Trial Begins for Prince George's Police Officers Accused of Beating

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    NEWSLETTERS

    Testimony about a University of Maryland Student skipping and singing a celebratory song before officers allegedly beat him came out Monday -- Day 1 of the trial of two officers accused in the assault, which was captured on cell phone video in March 2010. News4's Chris Gordon reports. (Published Monday, Oct 15, 2012)

    Trial began today for two Prince George's police officers accused of beating a University of Maryland student during a melee that followed a March, 2010 basketball game between the University of Maryland and Duke University.

    Police Officers Accused of Beating UMD Students

    [DC] Police Officers Accused of Beating UMD Students
    Two police officers in Prince George's County are facing disciplinary action, following a probe into allegations of police brutality. (Published Tuesday, Apr 13, 2010)

    Officers Reginald Baker and James Harrison are both accused of first and second degree assualt and police misconduct for beating student John J. McKenna with batons during the melee the night of March 3 and the early morning of March 4. The alleged beating was captured on video, which has become a key piece of evidence in the trial.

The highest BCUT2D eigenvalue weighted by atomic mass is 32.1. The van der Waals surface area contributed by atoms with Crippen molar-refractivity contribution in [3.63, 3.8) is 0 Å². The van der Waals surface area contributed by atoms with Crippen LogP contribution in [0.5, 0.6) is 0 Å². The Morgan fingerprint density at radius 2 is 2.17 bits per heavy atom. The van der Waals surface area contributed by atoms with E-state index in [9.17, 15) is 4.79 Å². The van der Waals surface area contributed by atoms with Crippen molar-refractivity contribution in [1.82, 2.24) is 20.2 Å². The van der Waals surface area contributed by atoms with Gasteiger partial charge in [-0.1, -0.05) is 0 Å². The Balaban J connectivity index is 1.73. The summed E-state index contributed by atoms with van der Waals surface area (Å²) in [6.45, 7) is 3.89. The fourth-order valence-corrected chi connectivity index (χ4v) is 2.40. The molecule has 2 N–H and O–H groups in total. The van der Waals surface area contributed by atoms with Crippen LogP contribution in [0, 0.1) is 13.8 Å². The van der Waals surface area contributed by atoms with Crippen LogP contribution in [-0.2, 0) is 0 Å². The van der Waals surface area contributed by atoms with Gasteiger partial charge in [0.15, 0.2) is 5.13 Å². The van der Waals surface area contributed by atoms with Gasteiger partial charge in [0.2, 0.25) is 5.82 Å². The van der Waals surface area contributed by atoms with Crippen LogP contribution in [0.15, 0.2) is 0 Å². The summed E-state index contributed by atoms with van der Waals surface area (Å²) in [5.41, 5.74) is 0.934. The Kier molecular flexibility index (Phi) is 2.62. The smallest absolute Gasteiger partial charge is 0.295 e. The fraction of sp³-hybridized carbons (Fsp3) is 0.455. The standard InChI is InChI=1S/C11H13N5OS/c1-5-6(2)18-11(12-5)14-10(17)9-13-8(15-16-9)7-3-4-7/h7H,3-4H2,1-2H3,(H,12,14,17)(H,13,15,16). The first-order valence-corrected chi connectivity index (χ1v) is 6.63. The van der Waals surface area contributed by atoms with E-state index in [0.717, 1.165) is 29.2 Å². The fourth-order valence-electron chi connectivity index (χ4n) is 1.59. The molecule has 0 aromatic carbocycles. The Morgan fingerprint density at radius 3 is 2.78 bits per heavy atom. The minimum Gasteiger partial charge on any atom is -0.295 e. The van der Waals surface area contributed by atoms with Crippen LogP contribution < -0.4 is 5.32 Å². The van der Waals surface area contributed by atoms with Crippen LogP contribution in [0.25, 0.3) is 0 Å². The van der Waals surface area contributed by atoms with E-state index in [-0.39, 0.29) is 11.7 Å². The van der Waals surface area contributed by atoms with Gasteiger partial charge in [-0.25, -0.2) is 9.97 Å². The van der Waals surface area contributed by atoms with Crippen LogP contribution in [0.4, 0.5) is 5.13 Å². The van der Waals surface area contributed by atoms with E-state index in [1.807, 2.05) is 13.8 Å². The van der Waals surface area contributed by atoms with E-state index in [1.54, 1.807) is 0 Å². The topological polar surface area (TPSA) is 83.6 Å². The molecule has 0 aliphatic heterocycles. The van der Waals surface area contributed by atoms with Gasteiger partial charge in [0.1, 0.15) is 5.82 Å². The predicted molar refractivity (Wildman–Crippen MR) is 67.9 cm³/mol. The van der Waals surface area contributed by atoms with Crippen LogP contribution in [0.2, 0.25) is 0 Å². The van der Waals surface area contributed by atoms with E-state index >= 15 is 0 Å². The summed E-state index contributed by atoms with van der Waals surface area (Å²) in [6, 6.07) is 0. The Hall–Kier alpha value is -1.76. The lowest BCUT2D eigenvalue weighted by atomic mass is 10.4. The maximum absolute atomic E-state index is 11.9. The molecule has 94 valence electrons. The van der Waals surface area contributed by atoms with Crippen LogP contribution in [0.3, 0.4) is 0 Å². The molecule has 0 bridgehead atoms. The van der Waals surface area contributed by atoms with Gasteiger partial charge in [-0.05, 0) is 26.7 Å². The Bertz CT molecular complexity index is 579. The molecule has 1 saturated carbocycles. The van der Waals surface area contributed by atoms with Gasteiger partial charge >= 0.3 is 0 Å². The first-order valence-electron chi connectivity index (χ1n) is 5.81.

Former Maryland student Nathan Cole testified that he was 10 feet from fellow student McKenna when he saw police with shields and batons strike McKenna over and over again. "I'll tell you I lost several days sleep over it. I really did. It really really bothered me."

    The officers "abused their power, broke trust, and violated the law," said prosecutor Joseph Ruddy during his opening statement. "For that abuse they must be held responsible."

    McKenna said he suffered a concussion and other injuries in the incident. Police ultimately arrested 23 students after the Maryland-Duke game.

    Attorneys defending the officers said police commanders had ordered that officers use riot shields and batons, and ordered "zero tolerance for people who broke the law" that night. They pointed out that police were so concerned about the possibility of a riot that they were rooting against the Maryland team. The defense said McKenna was waving his fists as he approached the police line and tried to throw a punch.

    "Was this a celebration or a riot?" asked defense attorney William Brennan, who represents Baker. He noted that the civil disturbance unit was called out that night, "not the civil celebration unit."

    Baker and Harrison were charged following a federal investigation.